How should parents deal with Teenage love

teenage love
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Teenage love is growing rampantly in India. This is because of the strong influences of the western culture and new ways of the modern youth of the country. Most of the school students think that they are in love. They believe that they are made for each other and this love takes on heights when it starts affecting their studies and disturbs their life. Irrespective of what parents think, teens want to rebel at every step and think that their parents are their biggest enemies. At such times, neither forceful actions work nor kind words of advice work! So what should parents do when they realize that their teen is in ‘love’?

 Teens at this stage do not want to see the harsh realities of life. They want to live in their own dreamy world where everything is glittering golden. One thing that parents should accept is that it is very natural for teens at this age to get attracted to the opposite sex. Tender hearts want to believe that their actual infatuation is their true love of the life and add to this is the dreamy image that teens have in their mind with the Bollywood love stories that they have grown up to which re-instill stereotypical perceptions in them.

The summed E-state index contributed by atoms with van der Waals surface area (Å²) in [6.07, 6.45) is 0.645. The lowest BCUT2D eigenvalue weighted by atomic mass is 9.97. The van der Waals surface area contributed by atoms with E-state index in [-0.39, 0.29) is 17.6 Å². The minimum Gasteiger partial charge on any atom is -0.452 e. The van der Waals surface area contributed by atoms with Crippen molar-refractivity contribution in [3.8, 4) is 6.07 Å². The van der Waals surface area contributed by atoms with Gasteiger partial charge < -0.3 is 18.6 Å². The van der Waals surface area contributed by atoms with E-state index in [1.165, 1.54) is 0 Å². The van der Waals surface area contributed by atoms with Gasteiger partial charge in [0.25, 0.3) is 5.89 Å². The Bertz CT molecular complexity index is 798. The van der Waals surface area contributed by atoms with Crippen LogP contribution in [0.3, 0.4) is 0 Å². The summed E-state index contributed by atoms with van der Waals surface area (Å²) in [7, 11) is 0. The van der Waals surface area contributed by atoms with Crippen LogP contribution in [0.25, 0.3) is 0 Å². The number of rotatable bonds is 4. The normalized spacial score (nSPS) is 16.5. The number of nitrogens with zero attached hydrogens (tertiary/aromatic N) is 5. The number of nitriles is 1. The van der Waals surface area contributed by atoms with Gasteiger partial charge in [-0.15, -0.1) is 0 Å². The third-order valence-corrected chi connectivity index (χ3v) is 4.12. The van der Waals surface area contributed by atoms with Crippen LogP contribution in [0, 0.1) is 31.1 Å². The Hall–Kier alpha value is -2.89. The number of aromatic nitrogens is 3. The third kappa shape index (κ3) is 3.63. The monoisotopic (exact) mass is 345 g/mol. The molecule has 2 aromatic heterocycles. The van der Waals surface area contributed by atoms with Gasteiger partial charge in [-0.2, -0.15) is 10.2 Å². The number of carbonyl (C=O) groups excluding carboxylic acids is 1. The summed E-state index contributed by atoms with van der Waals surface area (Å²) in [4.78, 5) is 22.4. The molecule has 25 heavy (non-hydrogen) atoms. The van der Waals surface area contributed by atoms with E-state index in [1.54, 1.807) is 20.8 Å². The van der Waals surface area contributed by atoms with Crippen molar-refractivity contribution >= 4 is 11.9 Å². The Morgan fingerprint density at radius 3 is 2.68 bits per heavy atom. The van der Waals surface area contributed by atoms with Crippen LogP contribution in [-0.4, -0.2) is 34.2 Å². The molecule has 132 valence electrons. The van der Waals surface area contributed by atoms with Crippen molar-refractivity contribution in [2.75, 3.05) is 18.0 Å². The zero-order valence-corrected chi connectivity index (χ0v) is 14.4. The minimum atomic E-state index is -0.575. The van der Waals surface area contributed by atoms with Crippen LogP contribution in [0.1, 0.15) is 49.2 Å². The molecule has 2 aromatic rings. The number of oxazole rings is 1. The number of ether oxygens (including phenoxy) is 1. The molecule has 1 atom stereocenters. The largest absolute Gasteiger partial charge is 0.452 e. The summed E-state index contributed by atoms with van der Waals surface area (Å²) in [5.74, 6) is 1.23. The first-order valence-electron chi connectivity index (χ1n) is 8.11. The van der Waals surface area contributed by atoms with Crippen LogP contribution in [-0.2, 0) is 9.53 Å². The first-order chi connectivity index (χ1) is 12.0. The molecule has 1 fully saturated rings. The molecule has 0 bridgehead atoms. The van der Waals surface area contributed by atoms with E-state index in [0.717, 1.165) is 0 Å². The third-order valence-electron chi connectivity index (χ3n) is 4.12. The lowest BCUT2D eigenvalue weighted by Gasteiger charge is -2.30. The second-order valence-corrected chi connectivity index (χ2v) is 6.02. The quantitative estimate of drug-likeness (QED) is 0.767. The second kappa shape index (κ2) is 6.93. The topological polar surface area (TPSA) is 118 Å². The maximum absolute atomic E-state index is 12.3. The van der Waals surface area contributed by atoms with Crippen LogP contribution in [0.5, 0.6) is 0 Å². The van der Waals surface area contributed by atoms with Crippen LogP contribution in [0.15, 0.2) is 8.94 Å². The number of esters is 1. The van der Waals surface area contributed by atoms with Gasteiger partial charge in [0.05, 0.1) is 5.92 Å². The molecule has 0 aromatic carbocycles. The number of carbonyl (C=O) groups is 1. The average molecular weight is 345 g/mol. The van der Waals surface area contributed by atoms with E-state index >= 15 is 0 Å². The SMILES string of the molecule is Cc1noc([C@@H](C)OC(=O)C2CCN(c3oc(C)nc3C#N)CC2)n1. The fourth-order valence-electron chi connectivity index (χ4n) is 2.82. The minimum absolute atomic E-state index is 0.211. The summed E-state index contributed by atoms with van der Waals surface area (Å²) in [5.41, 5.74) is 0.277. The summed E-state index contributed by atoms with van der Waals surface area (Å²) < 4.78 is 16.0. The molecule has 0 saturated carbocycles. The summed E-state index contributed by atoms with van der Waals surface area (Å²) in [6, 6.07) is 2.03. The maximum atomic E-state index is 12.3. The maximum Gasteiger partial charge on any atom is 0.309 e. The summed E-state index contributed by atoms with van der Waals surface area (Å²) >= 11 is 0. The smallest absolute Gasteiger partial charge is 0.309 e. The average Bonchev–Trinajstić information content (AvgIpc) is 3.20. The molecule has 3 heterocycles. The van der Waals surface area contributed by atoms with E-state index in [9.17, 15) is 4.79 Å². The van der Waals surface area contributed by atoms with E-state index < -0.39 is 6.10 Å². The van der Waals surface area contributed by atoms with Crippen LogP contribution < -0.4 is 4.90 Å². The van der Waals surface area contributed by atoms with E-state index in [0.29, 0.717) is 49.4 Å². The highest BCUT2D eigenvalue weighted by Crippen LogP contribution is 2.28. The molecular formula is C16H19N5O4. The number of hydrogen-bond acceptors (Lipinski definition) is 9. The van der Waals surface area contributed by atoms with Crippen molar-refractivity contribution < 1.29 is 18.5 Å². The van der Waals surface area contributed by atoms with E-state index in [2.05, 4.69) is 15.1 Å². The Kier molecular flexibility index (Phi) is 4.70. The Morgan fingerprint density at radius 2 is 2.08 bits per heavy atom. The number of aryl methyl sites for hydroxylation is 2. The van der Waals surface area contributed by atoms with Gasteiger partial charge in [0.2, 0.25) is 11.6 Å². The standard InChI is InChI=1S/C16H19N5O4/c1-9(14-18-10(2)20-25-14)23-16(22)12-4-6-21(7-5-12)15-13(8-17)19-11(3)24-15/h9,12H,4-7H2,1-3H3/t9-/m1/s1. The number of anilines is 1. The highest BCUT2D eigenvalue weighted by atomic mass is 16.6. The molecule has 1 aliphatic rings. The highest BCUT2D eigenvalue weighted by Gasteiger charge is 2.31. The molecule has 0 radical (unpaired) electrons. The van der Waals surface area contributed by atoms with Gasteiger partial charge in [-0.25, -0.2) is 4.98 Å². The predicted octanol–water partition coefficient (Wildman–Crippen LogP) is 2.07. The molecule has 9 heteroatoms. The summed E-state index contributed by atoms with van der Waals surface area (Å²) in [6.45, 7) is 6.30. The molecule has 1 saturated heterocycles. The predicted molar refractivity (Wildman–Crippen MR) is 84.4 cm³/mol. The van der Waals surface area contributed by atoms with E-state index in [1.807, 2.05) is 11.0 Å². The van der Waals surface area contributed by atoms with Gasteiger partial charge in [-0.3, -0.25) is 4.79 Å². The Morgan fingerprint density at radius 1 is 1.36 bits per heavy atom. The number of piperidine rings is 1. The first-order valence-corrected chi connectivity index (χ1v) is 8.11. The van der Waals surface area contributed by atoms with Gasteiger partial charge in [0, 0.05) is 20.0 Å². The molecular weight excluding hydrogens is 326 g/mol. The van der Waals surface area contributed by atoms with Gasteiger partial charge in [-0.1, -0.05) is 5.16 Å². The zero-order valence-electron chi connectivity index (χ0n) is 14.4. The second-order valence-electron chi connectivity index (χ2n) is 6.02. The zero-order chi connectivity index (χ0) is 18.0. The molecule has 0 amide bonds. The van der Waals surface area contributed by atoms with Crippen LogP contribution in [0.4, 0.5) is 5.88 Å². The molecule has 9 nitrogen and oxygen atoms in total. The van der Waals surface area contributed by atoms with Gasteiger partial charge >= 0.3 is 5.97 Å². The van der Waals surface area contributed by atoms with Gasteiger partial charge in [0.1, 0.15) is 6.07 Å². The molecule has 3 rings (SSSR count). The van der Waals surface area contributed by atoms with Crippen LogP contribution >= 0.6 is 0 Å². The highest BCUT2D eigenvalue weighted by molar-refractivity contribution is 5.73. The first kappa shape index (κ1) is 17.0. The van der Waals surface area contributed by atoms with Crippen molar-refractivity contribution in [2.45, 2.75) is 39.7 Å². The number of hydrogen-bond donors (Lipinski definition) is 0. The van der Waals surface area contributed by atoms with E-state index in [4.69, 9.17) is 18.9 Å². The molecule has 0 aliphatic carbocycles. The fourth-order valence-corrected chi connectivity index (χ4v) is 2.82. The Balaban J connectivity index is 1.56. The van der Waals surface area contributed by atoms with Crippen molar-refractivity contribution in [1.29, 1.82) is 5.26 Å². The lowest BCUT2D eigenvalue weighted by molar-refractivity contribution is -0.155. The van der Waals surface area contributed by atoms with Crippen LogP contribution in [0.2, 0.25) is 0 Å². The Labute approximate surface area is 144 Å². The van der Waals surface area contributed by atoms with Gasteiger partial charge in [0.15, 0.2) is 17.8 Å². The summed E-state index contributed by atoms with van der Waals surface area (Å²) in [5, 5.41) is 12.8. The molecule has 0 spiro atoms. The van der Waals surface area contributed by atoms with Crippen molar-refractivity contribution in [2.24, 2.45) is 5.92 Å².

Sometimes, I have seen that it is difficult for parents to understand these things. They cannot be patent and often undertake measures like locking up the child in the room, spanking them, not giving them food, threatening their friends of the opposite sex not to talk to their son/daughter etc. All this should be strictly avoided.

Tell your child to be patient and keep telling them repeatedly not to take any actions until they grow up. Tell them that they are definitely independent to choose their partners but also throw light upon the kind of responsibilities one has to deal with. Tell them to give time to their relationship and see if it can withstand the test of time.

Be practical in your arguments. If you simply tell your daughter that you are not suppose to talk to the guy she loves. There is no doubt in guessing that she is going to revolt. One question that will force her to do this is ‘why?’ As a parent it is important that you point out the practical differences in the lifestyle, and in other areas. Tell him or her that they may not be able to cope with situations as both have different outlook and way of life.

Stress on importance of financial security and how they shouldn’t just build castles in air. Also let them know that you are not their enemy but only their friend and that they can come and share with you anything under the sun.

All said and done, let’s face it. Infatuation is a part and a parcel of every teenager’s life and you really shouldn’t over protect your child. If it is natural, let it happen but remember to keep the bonding and communication open and keep your child cautious all the time.